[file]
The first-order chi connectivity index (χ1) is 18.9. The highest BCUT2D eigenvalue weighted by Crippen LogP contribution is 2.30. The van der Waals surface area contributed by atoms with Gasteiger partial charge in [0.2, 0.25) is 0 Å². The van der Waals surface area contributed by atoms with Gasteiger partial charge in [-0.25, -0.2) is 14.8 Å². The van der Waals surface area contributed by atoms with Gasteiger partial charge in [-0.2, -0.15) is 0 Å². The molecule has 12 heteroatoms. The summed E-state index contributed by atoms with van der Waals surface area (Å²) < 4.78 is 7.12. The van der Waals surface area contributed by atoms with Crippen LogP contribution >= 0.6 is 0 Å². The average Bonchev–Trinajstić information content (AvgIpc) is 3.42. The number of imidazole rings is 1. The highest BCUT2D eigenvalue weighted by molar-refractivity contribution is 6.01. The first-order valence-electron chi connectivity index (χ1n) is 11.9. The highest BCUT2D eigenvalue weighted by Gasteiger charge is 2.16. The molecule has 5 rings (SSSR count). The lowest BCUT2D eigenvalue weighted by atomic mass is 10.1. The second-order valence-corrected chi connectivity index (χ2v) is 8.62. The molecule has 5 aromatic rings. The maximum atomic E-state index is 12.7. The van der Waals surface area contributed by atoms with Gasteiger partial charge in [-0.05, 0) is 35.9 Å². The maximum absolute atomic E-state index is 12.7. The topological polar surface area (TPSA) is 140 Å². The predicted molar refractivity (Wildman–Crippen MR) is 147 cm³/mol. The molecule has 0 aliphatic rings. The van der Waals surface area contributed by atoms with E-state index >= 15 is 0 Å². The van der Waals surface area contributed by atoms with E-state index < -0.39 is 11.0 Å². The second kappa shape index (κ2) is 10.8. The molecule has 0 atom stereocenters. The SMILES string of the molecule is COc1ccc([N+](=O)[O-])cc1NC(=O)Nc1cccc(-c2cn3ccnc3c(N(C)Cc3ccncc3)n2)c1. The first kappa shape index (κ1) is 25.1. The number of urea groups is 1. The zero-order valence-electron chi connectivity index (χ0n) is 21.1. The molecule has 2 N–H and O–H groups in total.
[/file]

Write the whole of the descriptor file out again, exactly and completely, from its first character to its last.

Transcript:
The first-order chi connectivity index (χ1) is 18.9. The highest BCUT2D eigenvalue weighted by Crippen LogP contribution is 2.30. The van der Waals surface area contributed by atoms with Gasteiger partial charge in [0.2, 0.25) is 0 Å². The van der Waals surface area contributed by atoms with Gasteiger partial charge in [-0.25, -0.2) is 14.8 Å². The van der Waals surface area contributed by atoms with Gasteiger partial charge in [-0.2, -0.15) is 0 Å². The molecule has 12 heteroatoms. The summed E-state index contributed by atoms with van der Waals surface area (Å²) < 4.78 is 7.12. The van der Waals surface area contributed by atoms with Crippen LogP contribution >= 0.6 is 0 Å². The average Bonchev–Trinajstić information content (AvgIpc) is 3.42. The number of imidazole rings is 1. The highest BCUT2D eigenvalue weighted by molar-refractivity contribution is 6.01. The first-order valence-electron chi connectivity index (χ1n) is 11.9. The highest BCUT2D eigenvalue weighted by Gasteiger charge is 2.16. The molecule has 5 rings (SSSR count). The lowest BCUT2D eigenvalue weighted by atomic mass is 10.1. The second-order valence-corrected chi connectivity index (χ2v) is 8.62. The molecule has 5 aromatic rings. The maximum atomic E-state index is 12.7. The van der Waals surface area contributed by atoms with Gasteiger partial charge in [-0.05, 0) is 35.9 Å². The maximum absolute atomic E-state index is 12.7. The topological polar surface area (TPSA) is 140 Å². The predicted molar refractivity (Wildman–Crippen MR) is 147 cm³/mol. The molecule has 0 aliphatic rings. The van der Waals surface area contributed by atoms with E-state index >= 15 is 0 Å². The van der Waals surface area contributed by atoms with E-state index < -0.39 is 11.0 Å². The second kappa shape index (κ2) is 10.8. The molecule has 0 atom stereocenters. The SMILES string of the molecule is COc1ccc([N+](=O)[O-])cc1NC(=O)Nc1cccc(-c2cn3ccnc3c(N(C)Cc3ccncc3)n2)c1. The first kappa shape index (κ1) is 25.1. The number of urea groups is 1. The zero-order valence-electron chi connectivity index (χ0n) is 21.1. The molecule has 2 N–H and O–H groups in total.